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Who’s Ready to Take up the Mantle of Men’s Sprinting in Jamaica
- Updated: 03/02/2014
NEW YORK— It is a given that Jamaicans are blessed with great sprint speed. Therefore international success should not necessarily be surprising. Our track regimen is Jamaica-specific. It is perhaps not unlike what is found in parts of the Motherland. Africa is known for impressing in middle and long distance races. I am not entirely au fait with what goes on there, but in Jamaica, track and field is a year-round effort; it is a pride of place.
A synopsis of the Jamaica track calendar illustrates the competitive nature the sport encapsulates. The Gibson Relays, Camperdown Classics, GC Foster meet, Queens / Grace Jackson meet, Western Championships, Western Relays, Boys and Girls Championships, to name a few, are the genesis of superstardom. But that is not the be all and end all. This is simply a peek into the Jamaican sprinting psyche, which, not incidentally, places very little emphasis on middle and long distances or field events. Not surprisingly, Jamaica has produced very few distance runners of international repute over the last 30 to 35 years.
Seymour Newman was the last Jamaican, male to have gained some success in any distance above the 400m. Newman was an 800m specialist who dabbled in the 400m. He had his moment in the sun in the late 1970s. First, he defeated Cuban superstar Alberto Juantorena in 1977 at the World Cup Trials, in the 400m, in a Jamaican record of 45.66secs. He went on to capture the double, taking the 800m in a still-standing Jamaican record of 1min. 45.21secs. Juantorena had, a year earlier, won that Olympic double in Montreal on a canter. He had, until Newman defeated him, been unbeaten in either distance for about a year.
Newman went on to win a silver medal in the 800m at the 1978 Commonwealth Games, beaten by Kenyan Mike Boit. He sat out the Commonwealth 400m, which was won in a pedestrian run of 46.34secs, by Trinidad’s Joseph Coombs. Newman thereafter lost his ‘marbles’ and would never again be a factor.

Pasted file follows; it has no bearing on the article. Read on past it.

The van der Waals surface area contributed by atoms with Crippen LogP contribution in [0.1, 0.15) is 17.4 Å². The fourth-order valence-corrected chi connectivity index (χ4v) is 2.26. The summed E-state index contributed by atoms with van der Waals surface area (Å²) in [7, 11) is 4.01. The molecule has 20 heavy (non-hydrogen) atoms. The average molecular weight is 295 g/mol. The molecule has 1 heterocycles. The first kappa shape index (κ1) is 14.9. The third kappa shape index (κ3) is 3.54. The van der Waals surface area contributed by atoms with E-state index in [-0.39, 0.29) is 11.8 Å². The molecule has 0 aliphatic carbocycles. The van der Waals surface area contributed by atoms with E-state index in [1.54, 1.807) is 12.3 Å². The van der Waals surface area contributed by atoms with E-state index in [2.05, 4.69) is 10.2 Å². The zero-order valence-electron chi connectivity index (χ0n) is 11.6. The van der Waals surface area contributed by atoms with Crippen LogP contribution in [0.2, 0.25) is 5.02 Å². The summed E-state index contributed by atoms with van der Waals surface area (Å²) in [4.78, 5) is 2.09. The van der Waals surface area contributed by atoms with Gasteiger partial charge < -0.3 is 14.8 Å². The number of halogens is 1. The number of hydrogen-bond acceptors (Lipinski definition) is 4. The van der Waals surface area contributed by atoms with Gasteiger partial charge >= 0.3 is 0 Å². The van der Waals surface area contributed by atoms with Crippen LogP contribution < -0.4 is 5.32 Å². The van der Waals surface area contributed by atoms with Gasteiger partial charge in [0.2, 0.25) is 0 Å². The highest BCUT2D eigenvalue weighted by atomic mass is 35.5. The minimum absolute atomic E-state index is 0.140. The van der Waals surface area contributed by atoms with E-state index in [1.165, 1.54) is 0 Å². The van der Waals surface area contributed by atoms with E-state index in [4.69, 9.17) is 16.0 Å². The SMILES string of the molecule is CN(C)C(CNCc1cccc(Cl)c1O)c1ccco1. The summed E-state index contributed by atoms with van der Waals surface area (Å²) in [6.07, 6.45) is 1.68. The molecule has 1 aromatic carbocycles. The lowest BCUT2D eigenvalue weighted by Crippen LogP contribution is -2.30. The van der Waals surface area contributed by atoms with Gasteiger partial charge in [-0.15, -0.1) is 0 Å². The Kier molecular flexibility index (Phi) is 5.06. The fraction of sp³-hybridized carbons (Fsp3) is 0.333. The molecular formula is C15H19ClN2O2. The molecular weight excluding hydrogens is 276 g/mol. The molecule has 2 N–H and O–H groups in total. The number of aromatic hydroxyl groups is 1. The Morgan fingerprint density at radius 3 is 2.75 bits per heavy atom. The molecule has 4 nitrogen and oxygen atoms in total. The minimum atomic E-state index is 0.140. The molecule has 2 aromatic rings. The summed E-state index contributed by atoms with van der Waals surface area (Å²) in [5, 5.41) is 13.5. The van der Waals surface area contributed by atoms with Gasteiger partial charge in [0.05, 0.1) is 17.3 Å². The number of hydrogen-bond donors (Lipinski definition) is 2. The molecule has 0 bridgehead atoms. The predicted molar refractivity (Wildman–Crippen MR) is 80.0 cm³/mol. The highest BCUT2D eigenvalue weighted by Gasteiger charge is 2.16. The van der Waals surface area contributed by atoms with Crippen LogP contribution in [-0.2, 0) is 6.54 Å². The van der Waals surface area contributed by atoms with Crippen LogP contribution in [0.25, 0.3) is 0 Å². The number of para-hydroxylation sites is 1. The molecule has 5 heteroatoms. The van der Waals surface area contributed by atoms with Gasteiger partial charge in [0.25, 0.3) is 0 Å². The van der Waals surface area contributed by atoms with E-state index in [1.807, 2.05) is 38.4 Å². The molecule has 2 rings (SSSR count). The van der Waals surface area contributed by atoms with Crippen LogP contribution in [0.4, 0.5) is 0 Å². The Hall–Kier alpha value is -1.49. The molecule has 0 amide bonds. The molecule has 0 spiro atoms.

Back to the sprints, however. In Jamaica, three men currently stand at the top of the sprint pedestal. Three-time Olympian Asafa Powell has, since 2003, led a cadre of Jamaican male sprint stars to the international limelight. At this point, however, Powell’s campaign is at a standstill because of an under-review performance-enhancing drug accusation. The former world record holder is the third fastest Jamaican in the 100m at 9.72secs behind Yohan Blake’s 9.69secs and Usain Bolt’s world record of 9.58secs. Bolt has proven time and again that he is The Man.
Aside from the aforementioned trio, who is ready to take up the mantle and command the attention and imagination of the Jamaican public? Let’s take a brief look.
No Lightning Rod
This is poignant when viewed in the context that the 2013 Jamaica Invitational had its lowest attendance because the Big Three was missing. The ‘young veteran’ and ever-present Nesta Carter was raced but Nesta is low-key by nature. I interviewed him in New York about two years ago. He is a great athlete but not nearly a lightning rod. Nickel Ashmeade won the Invitational 200m in a respectable 20.00secs ahead of Warren Weir but they barely raised a whisper. What gives?
Track and Field News Magazine, The Bible of the Sport, ranked five Jamaican in its annual Top Ten review in 2012, in the 100m. The 200m shows the top five positions occupied by a Jamaican contingent. Both sprints are top-ranked by Bolt followed by Blake. That is not surprising. What is surprising is that none of the other ranked Jamaicans, save for Powell, seriously matters to the casual track fan.
There is enough ‘second-tier’ male sprinters to help take the sport to the next level. It is time for Kemar Bailey-Cole (PB 9.97secs), Jason Young (PB 10.06 and 19.86secs), Mario Forsythe (PB 9.95secs) Oshane Bailey (PB 10.11secs), 200m specialists Warren Weir and Nickel Ashmeade to step in and fill the void. We wait patiently.
The question remains, however, are these contenders to the sprint throne or mere pretenders? Only time will tell. And time is of the essence and it waits on no man.